Debut novelist Ariel Djanikian builds to a devastating series of climaxes in ‘The Office of Mercy’

August 26, 2015

By Matthew E. Milliken
Aug. 26, 2015

The Office of Mercy, the 2013 debut novel by American author Ariel Djanikian, depicts the journeys of two members of a future American community that is both highly insulated and extremely fascistic.

The main character is Natasha Wiley, a rebellious 24-year-old resident of a primarily underground habitat called America-Five. The residents rarely leave the settlement; even less rarely do they have any wish to step outside its antiseptic corridors. Wiley works in the Office of Mercy, where she monitors migratory tribes roaming a harsh environment that was scoured centuries ago by a violent storm — the result of climate change, perhaps.

The agency’s functions are hardly limited to monitoring, however. The office also conducts sweeps — a euphemism for killing. Ideally, the office confirms that all members of a tribe have gathered together and clinically destroys them with a tactical nuclear strike. If there are stragglers, either the sweep is postponed or things get…messy.

Wiley’s mentor is Jeffrey Montague, a respected elder member of the habitat who is fervent in his adherence to the community’s ideals. Here, in the book’s opening pages, he discusses the recent sweep with his protégée:

They had been watching the Cranes for nearly a month now — from mid-June until this morning, the twelfth of July — watching their bodies shrink and their faces grow long and hollow.

“It’s better now,” Jeffrey said. “Better nonexistence than pain.”

But it wasn’t helping. Natasha was willing herself not to cry.

“What did they look like,” she asked, to change the subject, “when they realized the men [in the tribe’s returning hunting party] were alive?”

Jeffrey hesitated. “They were…overjoyed.”

“And did they eat the deer?”

“No, we swept them while the first chunks of meat were still cooking.”


Natasha could not help but feel disappointed. She and Jeffrey had been on shift together when the Crane hunters and the second group of young men had reunited and made the kills. They had watched the hunt play out on the sensors and it had given Natasha such a thrill to see it, she had almost forgotten to pity the deer.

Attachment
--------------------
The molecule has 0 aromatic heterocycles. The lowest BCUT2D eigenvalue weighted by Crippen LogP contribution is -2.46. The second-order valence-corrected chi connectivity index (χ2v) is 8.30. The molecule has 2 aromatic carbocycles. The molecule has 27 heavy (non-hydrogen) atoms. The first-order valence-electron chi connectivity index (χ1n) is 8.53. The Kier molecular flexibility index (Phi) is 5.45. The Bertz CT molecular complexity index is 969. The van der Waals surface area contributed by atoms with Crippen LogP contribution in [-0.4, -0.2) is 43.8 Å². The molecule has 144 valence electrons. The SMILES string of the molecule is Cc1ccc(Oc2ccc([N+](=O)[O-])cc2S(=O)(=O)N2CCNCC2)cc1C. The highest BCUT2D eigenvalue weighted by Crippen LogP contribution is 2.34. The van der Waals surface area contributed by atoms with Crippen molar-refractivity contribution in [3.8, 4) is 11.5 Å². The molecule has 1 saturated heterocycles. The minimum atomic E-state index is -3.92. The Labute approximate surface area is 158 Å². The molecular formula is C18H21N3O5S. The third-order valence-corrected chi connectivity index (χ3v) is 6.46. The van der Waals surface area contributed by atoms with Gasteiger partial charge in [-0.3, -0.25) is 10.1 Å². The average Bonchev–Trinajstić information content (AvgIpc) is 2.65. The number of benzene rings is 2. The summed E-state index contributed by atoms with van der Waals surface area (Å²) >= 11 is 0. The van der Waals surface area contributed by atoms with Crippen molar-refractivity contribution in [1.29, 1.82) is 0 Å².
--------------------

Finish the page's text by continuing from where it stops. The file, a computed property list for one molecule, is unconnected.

“We couldn’t have let it go a second longer, Natasha,” Jeffrey said, as if reading her thoughts. “Besides, the food wouldn’t have brought them as much enjoyment as you’d think. They probably would have gorged themselves. Their bodies wouldn’t have been able to handle that much protein at once. They would have eaten too fast. It would have made them sick. In this case, anticipation of the meal was much preferable to fulfillment itself. The smells, the sight. It shouldn’t matter, ethically speaking, but the Cranes did leave existence at the moment of highest pleasure.”

The further we go into Djanikian’s dystopian future, the more disturbing it becomes. America-Five is one of a series of similar domed habitats that span the continent along the 39th parallel. (That’s latitude 39 degrees north for those, like me, who have forgotten most of their grade-school geography.) America-Five happens to be the eastern-most settlement: “Americas One through Four had been tragically lost during the Storm, when the ocean surged miles inland, in defiance of all computer models and calculations,” the author notes in an aside that becomes far more chilling once additional details about the nature of this cataclysmic weather event are revealed.

It is not, however, all that surprising to learn that the Alphas — the first of the settlement’s five (and soon-to-be six) generations — have deceived America-Five’s inhabitants about the intelligence of the tribes. This is a discovery Wiley makes when she’s selected for an excursion to the exterior that goes badly wrong.

Soon, Wiley finds herself increasingly drawn to two groups of outsiders, both figurative and literal: Dissidents within America-Five who object to the sweeps and tribal members who exert a powerful influence on Wiley when they claim to hold some secret information about Wiley’s past.

As The Office of Mercy approaches the midway point, what had been a relatively bloodless, pedantic narrative gains momentum. (Several pages in the third chapter are devoted to Wiley’s skimming through the Ethical Code, the de facto bible of America-Five.) The book gains some urgency that had been lacking as a number of questions develop: Can the tribe be trusted? Should the tribe trust Wiley? Will Wiley’s growing emotional intimacy with Montague end up ruining one or both character’s careers and lives?

Djanikian builds to a series of powerful climaxes, some of which involve literal battle but most of which involve psychological conflict. The ultimate effect is devastating, conveying a sense of despair much as George Orwell’s 1984 or Philip Kaufman’s brilliant 1978 version of Invasion of the Body Snatchers did. Not only does the conclusion contain an unexpected role reversal, the finale contains a sharp sting. The book’s concluding sentence demolishes a key hidden assumption that underlies America-Five’s foundational philosophy.

In her first novel, Djanikian has crafted a world that is equally engaging and dismaying. The Office of Mercy should be enjoyed by science-fiction lovers who like a certain intellectual edge to their fiction. I’ll be very interested to see what she does next.

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